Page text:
On Tuesday night, I attended Mayor Vince Gray’s State of the District address.
To date, Gray has been mum about a reelection bid. In his speech, he sounded an awful lot like a mayor preparing to run.
Crime: At an all time low.
Jobs: We are creating them and have a plan to create a lot more.
Education: Test scores are on the rise, but we still have work to do.
Economic Development: 55 construction cranes dot the District skyline.
But wait, there’s more.
Are you a D.C. government employee? Gray wants to give all of you a raise.
Are you struggling to make ends meet in a city where the cost of housing is among the highest in the nation? How about a plan to invest $100 million in 10,000 new affordable housing units.
Gray’s base -- the voters who propelled him to an upset victory over Adrian Fenty in 2010 -- is middle- and low-income residents. The waiting list for people in D.C. seeking affordable housing is at 70,000 names and growing.
The message to his supporters is clear: I hear you.
The message to would-be opponents is unmistakable: Top that.
The day before Gray’s speech, Council member Tommy Wells formed a mayoral exploratory committee.
Gray’s $100 million housing proposal addresses the number one issue voiced by residents at a 2012 summit held by the mayor.
Wells, on the other hand, is talking about “livable, walkable” neighborhoods.
If you can’t afford to live in the District, I doubt you care about how walkable it is.
If Gray seeks reelection, Wells will not be his only opponent.
Council member Muriel Bowser, who hails from vote-rich Ward 4 and enjoys the support of many key players from the Fenty machine, is a likely candidate. Bowser could be formidable and isn’t yielding an inch to Gray.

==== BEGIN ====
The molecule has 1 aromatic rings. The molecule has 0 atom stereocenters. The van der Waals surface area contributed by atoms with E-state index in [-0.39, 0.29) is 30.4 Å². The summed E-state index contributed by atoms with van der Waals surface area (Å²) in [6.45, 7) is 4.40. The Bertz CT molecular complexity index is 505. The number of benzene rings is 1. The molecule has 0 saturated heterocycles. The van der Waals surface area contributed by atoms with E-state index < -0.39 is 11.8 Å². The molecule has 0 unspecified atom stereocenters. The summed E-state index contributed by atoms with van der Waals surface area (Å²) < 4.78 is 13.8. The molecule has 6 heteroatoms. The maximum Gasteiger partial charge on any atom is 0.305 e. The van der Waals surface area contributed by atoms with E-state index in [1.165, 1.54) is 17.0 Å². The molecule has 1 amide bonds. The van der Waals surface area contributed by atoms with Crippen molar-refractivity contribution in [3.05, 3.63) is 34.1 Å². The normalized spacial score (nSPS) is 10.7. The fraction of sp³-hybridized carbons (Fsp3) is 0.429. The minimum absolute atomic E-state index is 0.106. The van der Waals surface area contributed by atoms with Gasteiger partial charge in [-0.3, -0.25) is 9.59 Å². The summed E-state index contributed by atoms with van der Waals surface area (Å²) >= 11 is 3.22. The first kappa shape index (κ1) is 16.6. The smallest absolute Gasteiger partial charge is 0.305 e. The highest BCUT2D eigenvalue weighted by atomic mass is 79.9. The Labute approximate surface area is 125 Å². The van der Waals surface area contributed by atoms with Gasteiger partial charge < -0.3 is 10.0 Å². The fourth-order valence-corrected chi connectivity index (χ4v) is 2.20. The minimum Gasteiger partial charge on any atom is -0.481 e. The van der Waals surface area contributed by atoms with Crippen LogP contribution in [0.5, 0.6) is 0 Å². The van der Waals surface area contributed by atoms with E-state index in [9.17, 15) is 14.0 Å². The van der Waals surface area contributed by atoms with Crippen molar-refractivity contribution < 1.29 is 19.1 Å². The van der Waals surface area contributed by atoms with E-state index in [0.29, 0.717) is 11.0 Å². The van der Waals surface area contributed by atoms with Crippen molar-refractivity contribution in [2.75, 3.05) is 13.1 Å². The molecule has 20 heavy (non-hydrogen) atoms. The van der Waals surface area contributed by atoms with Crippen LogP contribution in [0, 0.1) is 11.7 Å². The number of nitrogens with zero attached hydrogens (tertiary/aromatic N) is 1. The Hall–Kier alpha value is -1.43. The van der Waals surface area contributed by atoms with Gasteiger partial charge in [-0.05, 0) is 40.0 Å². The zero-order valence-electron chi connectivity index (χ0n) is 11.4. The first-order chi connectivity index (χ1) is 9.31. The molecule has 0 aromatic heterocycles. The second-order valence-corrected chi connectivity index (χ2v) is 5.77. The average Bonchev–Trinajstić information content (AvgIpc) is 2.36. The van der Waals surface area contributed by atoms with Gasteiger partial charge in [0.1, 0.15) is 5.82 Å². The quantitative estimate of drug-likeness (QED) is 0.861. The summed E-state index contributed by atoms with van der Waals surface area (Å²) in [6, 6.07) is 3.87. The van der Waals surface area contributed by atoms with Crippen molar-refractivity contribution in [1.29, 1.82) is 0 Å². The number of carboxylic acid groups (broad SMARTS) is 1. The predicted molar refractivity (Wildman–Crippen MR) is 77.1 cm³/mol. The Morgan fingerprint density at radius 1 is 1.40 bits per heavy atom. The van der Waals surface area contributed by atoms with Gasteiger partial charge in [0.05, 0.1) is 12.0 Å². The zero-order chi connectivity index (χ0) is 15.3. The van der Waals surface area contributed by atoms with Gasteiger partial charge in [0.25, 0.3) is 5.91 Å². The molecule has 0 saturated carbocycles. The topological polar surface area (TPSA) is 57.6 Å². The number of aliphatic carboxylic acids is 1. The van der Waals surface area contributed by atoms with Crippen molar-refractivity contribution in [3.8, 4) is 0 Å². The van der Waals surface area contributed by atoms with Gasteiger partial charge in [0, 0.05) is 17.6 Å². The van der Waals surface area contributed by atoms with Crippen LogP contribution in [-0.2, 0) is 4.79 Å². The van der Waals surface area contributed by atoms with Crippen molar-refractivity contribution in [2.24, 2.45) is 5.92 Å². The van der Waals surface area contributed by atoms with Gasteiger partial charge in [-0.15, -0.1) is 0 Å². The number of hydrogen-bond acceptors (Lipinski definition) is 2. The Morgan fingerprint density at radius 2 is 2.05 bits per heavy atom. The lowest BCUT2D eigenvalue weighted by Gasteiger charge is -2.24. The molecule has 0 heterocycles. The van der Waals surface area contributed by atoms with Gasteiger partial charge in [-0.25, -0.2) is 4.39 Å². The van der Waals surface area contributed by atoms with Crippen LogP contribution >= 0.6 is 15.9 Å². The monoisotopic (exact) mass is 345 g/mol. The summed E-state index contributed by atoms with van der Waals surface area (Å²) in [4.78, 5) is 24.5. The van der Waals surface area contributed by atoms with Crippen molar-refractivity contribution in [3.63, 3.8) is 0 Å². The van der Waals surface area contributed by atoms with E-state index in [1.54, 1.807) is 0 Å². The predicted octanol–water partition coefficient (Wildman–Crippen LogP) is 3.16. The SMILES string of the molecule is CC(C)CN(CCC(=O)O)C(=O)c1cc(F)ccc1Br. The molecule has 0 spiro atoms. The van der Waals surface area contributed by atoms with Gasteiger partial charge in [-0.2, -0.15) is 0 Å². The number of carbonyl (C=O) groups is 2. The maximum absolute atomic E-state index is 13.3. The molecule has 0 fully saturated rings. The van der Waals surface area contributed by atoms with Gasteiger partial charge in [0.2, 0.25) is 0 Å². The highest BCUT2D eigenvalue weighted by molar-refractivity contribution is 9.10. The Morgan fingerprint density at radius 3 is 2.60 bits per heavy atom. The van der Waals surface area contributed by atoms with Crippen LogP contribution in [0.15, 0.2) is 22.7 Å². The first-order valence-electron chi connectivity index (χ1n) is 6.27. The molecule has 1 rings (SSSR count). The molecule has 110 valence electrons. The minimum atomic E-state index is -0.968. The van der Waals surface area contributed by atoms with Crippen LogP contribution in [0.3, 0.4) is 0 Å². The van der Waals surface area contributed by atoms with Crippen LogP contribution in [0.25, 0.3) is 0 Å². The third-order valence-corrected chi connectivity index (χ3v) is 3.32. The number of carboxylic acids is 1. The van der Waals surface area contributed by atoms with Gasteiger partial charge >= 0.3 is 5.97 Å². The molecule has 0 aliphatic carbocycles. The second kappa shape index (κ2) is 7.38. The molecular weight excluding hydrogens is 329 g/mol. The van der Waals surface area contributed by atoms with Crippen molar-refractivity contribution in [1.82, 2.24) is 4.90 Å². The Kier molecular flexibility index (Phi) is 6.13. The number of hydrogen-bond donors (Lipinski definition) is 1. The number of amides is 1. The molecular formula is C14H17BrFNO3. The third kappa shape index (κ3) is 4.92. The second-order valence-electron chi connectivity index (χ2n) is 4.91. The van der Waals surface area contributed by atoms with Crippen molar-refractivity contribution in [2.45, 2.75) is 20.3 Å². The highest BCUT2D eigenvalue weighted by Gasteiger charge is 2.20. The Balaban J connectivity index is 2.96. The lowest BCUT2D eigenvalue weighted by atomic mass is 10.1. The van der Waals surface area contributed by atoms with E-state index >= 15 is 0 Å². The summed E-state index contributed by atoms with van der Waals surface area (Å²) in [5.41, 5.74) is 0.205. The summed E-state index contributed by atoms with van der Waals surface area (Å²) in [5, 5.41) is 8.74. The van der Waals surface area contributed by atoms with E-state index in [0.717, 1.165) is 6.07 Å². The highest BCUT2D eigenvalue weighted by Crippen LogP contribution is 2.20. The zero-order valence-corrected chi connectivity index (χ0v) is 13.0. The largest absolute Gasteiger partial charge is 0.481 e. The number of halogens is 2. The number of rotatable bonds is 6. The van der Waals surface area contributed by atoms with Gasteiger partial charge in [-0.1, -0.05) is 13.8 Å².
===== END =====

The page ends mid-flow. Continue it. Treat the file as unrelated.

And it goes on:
In response to his housing proposal, Bowser noted that funds intended for developing affordable housing were instead used to assist low-income families with rent payments.
A weak attack, but still, Bowser fired a shot.
Council member Jack Evans, a prolific fundraiser, also intends to run. In the past, Evans has not fared well in citywide races. In 1998, he garnered just 10 percent in his first mayoral bid. In 2005, Evans shut down a fledgling mayoral campaign after a disappointing poll.
But the city has changed and Evans believes he can now win. He has unabashedly staked out unique turf in District politics: Save money, while others say spend; lower taxes, while others say take more.
Other candidates may emerge. Some may bow out.
The next Democratic Primary is in April 2014. A lot can happen between now and then.
The U.S. Attorney has not finished investigating a myriad of scandals: Shadow campaigns, straw donors, lottery contracts and who knows what else.
If Gray runs, we will look back on his 2013 State of the District address as the soft launch. All the trappings of a campaign can be found in the speech: Accomplishments, vision and a boatload of money for the base.